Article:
Galentine’s Day is the self-care holiday women around the world should celebrate


In 2010, Galentine’s Day was just another Parks and Rec episode, but in recent years it’s become a symbol of female empowerment and solidarity. 

The fictional holiday, brought to life by Leslie Knope (played by Amy Poehler), was a day filled with “ladies celebrating ladies.” Since the episode aired, Feb, 13 has become a real-life celebration of women’s triumphs rather than oppression — and it’s more important than ever this year.

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The popularity of the day gives us an excuse to get our friends together, eat waffles, and drink cocktails. Naturally, businesses like Target, Amazon, and Walmart have tried to get in on the action and produce themed-products across the country. While food and drinks can be a great bonus to the party, the “holiday” is more than just a day brands can profit from. It is a time for women to come together to reflect on goals, dreams, and accomplishments. 

An article in The Atlantic best described the impact of Galentine’s Day. “The holiday has become associated with feminism, friendship, and the broader celebration of women. It is, in the most cheerful ways political,” Megan Garber wrote in the magazine. And yes, if you don’t think Leslie Knope wasn’t the least bit feminist or political then were you even watching Parks and Rec?

Demonstrators gathered in Las Vegas, one year after the historic Women’s March on Washington, D.C., to protest Trump’s administration and raise awareness for women’s issues.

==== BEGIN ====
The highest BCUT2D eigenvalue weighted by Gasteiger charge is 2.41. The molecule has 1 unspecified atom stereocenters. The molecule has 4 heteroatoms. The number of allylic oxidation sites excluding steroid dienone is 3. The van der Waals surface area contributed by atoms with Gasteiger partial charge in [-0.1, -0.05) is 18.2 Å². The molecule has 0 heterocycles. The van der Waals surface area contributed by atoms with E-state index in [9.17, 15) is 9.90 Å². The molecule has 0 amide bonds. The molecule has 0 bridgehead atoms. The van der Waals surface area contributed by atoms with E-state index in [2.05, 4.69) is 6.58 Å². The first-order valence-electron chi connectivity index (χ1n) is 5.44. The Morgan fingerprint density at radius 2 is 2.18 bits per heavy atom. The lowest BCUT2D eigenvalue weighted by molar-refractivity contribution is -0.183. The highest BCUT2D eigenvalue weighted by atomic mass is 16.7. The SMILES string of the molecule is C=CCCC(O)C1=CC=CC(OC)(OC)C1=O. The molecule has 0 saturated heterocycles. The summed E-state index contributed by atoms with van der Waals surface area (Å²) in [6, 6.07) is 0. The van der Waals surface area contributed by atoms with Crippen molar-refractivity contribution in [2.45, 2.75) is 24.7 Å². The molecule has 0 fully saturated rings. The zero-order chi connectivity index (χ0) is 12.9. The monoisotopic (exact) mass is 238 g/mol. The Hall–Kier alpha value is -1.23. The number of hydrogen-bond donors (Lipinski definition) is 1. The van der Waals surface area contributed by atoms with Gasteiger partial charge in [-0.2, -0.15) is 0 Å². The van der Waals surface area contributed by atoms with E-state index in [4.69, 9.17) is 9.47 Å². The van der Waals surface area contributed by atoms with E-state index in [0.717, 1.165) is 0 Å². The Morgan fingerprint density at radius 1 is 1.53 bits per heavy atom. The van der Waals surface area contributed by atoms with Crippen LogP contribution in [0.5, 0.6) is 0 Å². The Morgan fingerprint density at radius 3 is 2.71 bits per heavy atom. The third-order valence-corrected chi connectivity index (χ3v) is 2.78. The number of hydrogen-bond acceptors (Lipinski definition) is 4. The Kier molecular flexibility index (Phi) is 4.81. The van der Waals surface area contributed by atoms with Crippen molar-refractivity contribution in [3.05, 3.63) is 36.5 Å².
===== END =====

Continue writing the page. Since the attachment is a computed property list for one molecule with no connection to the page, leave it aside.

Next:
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In the last year or so, there’s been a wave of movements questioning the status quo and giving women and men alike the chance to speak out again injustice. The Women’s March became a worldwide protest and fight for women’s rights. The #MeToo movement encouraged women to speak up on sexual harassment in the workplace. 

As more issues arise and more people step forward in fighting for women’s issues, activism can play a role on one’s mental health and exposure to around the clock news can put a toll on someone’s mindset.

“People are tired and apathetic, seemingly hoping to escape what is going on around them,” Helania Hovitz wrote in Vice. “Some have describe a sense of feeling like they are overwhelmed and preoccupied with societal issues as they currently stand, not knowing what they can do specifically to contribute to a less hostile environment.” 

Just another reason why Galentine’s Day can be the self-care day women need. A time to destress and reflect on positive moments in their lives. We spend so much time fighting, but never sit down to see all the things we’ve accomplished so far. 

No boys allowed 💕 #galentinesday

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The “holiday” provides a break from the chaos and offers a day to collaborate and grow a support system for the rest of the year. It’s a chance to praise the women in your life (similar to Mother’s Day and International Women’s Day) and prepare for what’s to come. 

“We’ve been seeing the burnout rate across the board in terms of negativity,” explained Sara Becker, founder of Nasty Galentines, to NBC 5 Chicago. The new movement was created to encourage a community of women to turn their actions into policies through Galentine’s Day cards sent to politicians and public figures.

“We wanted to bring positivity,” Becker said. She, like many other women, have used this day to promote positive personal care and motivated all to make a difference.

Galentine’s Day is not on the calendar or a day off from work. There are no traditions to follow or rules to break. It’s one day out of the year that can influence the rest of the year of women solidarity.

At a time where the world is divided by politics, it’s a refresher to use a day to celebrate how badass women really can be.

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